Arthritis drug reduces deaths among hospital patients with Covid – study

The benefit was on top of that provided by dexamethasone and tocilizumab, researchers found.

03 March 2022

A drug usually used to treat rheumatoid arthritis reduces the risk of people in hospital with severe Covid-19 dying.

The benefit was on top of that provided by dexamethasone and tocilizumab, two other anti-inflammatory treatments previously shown to reduce the risk of death in these patients.

The University of Oxford-led Recovery trial has been trialling a range of potential coronavirus treatments for patients admitted to hospital for Covid-19 since March 2020.

Between February and December last year, 4,008 patients who only received normal care were compared with 4,148 patients who were randomly allocated to receive usual care plus an anti-inflammatory called baricitinib.

Researchers found the treatment significantly reduced death – 513 (12%) of the patients in the baricitinib group died within 28 days, compared with 546 (14%) patients in the usual care group, a reduction of 13%.

Mark Rivvers, 51, deputy head porter at Fitzwilliam College, University of Cambridge, took part in the baricitinib study when he was admitted to Addenbrooke’s Hospital with severe Covid last September.

He said: “I was in hospital for almost a month, mostly in an intensive care unit.

“Everything in my body seemed to be fighting against everything else – I was on almost constant respiratory support, I developed sepsis, and I had pneumonia all across my lungs.

“But I saw it as my duty to take part in the Recovery trial because I knew that no matter what happened to me, I was doing something positive to help others.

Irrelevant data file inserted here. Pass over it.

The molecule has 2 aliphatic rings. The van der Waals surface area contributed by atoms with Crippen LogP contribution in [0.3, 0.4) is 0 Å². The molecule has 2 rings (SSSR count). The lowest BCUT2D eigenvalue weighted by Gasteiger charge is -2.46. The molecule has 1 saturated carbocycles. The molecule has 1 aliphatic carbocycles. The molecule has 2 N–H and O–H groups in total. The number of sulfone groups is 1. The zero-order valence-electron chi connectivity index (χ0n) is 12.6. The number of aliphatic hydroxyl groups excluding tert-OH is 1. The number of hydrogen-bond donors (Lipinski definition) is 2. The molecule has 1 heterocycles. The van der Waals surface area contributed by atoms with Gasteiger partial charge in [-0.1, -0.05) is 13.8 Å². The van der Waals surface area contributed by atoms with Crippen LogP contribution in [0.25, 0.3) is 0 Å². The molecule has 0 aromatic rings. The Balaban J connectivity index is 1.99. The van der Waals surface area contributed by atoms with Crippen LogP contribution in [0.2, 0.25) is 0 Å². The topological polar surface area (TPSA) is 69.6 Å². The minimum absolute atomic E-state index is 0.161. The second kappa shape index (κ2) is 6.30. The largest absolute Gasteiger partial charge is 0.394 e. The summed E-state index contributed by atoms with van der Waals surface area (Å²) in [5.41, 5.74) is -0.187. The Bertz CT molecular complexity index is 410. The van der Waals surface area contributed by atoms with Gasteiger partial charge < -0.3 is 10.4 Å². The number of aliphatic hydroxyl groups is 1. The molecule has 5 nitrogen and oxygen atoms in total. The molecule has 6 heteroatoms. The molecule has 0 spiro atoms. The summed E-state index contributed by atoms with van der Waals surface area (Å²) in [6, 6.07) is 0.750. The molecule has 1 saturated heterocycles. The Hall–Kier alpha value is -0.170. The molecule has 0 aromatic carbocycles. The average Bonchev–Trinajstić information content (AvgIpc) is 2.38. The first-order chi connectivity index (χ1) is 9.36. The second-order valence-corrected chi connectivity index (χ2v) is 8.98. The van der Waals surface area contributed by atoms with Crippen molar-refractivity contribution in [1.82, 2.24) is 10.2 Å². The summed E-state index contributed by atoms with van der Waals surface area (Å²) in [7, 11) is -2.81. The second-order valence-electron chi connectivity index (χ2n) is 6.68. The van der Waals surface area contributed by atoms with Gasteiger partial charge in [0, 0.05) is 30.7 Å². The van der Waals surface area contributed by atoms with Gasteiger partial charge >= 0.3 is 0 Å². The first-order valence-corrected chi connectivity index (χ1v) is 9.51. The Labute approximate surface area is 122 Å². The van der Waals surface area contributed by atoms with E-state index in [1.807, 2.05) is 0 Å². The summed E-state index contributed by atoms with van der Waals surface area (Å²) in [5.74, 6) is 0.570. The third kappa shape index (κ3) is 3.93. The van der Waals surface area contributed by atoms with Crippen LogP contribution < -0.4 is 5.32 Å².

“I’m really pleased about the result with baricitinib, and hope that it can now be used to benefit many others.”

According to the study, which has not been peer-reviewed, the benefit of baricitinib was consistent regardless of which other Covid-19 treatments the patients were also receiving, including corticosteroids, tocilizumab or remdesivir.

Among patients who were not ventilated when entered into the trial, baricitinib reduced the chance of progressing to invasive mechanical ventilation or death from 17% to 16%.

Sir Martin Landray, professor of medicine and epidemiology at Oxford Population Health, and joint chief investigator for Recovery, said: “It is now well-established that in people admitted to hospital because of severe Covid-19, an over-active immune response is a key driver of lung damage.

“Today’s results not only show that treatment with baricitinib improves the chances of survival for patients with severe Covid-19, but that this benefit is additional to that from other treatments that dampen down the over-active immune response, such as dexamethasone and tocilizumab.

“This opens up the possibility of using combinations of anti-inflammatory drugs to further drive down the risk of death for some of the sickest patients.”

The dose of baricitinib was a 4mg tablet once daily for 10 days, or until the patient was discharged from hospital if this was sooner.

The large majority of the patients (95%) were receiving a corticosteroid such as dexamethasone, 23% were receiving tocilizumab, and 20% were receiving the anti-viral drug remdesivir.

More than two-thirds (68%) of patients were receiving oxygen and more than one quarter (27%) were receiving additional respiratory support.

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